You’re upside down in your mortgage. For whatever reason, the amount you owe on your mortgage is more than the house is even worth anymore, which means you have negative equity. This can be a challenge, especially if you intend to move soon or if you find it difficult to make house payments. Fortunately, there are a few things you can do to escape a negative equity mortgage.
Sticking it Out
The first option is to stick it out to the end. If you don’t plan to move anytime soon and if your house payments aren’t a problem, you can try to stay in the house and hope the value increases to match its worth when you first purchased it. If you plan to make improvements to the property, this could work.
For those who are making their mortgage payments and meet other specific requirements, HARP refinancing is a valuable option. The Home Affordable Refinance Program allows those who owe more than they own on their home to refinance without private mortgage insurance. This essentially replaces your unbalanced mortgage with one that corresponds to the value of your home.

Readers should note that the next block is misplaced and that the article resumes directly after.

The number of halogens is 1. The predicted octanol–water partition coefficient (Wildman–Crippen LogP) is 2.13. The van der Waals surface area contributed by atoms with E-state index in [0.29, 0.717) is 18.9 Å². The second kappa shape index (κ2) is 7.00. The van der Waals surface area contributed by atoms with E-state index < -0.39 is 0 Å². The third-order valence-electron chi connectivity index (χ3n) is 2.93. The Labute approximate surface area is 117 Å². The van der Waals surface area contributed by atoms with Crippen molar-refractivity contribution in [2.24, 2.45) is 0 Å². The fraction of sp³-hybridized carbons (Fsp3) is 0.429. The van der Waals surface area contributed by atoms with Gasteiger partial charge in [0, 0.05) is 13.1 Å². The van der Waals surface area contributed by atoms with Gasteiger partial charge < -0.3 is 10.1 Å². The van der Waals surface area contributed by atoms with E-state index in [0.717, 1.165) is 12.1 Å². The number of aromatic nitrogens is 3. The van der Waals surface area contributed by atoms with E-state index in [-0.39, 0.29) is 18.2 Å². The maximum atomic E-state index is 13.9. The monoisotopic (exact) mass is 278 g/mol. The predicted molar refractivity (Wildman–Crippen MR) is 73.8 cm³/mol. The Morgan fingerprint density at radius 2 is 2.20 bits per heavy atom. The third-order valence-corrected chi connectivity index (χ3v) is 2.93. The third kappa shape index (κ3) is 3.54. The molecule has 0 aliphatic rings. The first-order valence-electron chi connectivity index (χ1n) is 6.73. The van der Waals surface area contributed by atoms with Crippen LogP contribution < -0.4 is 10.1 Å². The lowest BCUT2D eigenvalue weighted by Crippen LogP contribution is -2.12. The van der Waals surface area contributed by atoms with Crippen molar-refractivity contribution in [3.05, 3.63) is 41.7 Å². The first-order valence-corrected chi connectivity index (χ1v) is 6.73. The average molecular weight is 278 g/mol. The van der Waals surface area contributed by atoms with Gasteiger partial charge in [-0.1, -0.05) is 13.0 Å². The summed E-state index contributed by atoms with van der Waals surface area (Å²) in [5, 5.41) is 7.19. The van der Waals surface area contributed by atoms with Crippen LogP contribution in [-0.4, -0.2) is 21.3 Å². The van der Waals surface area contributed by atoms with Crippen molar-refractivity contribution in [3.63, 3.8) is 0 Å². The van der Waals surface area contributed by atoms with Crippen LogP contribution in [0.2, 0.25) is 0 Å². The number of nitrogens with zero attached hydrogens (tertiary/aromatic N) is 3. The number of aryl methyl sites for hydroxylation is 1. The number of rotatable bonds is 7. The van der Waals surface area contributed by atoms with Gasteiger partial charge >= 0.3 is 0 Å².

If you plan to move out of the home, you can try renting it out. This can help you recoup some of the loss, but renting often depreciates the property—it becomes worn from the use (and potential abuse) of your tenants, meaning the value will most likely diminish further rather than increase.
Some homeowners in this situation simply default on the mortgage and go into foreclosure. This will end the struggle to make house payments, but will also cause a heavy hit to your credit which will last for seven years. If possible, it’s best to avoid defaulting on the mortgage.
The final option is short sale, or selling the home fast for less than it’s worth. This is typically reserved for cases where you can’t make mortgage payments and want to avoid the heavy hit to your credit that would result from defaulting. Your lender will need to approve the sale, but it may be in their best interest to do so since it will help them recoup some of their losses.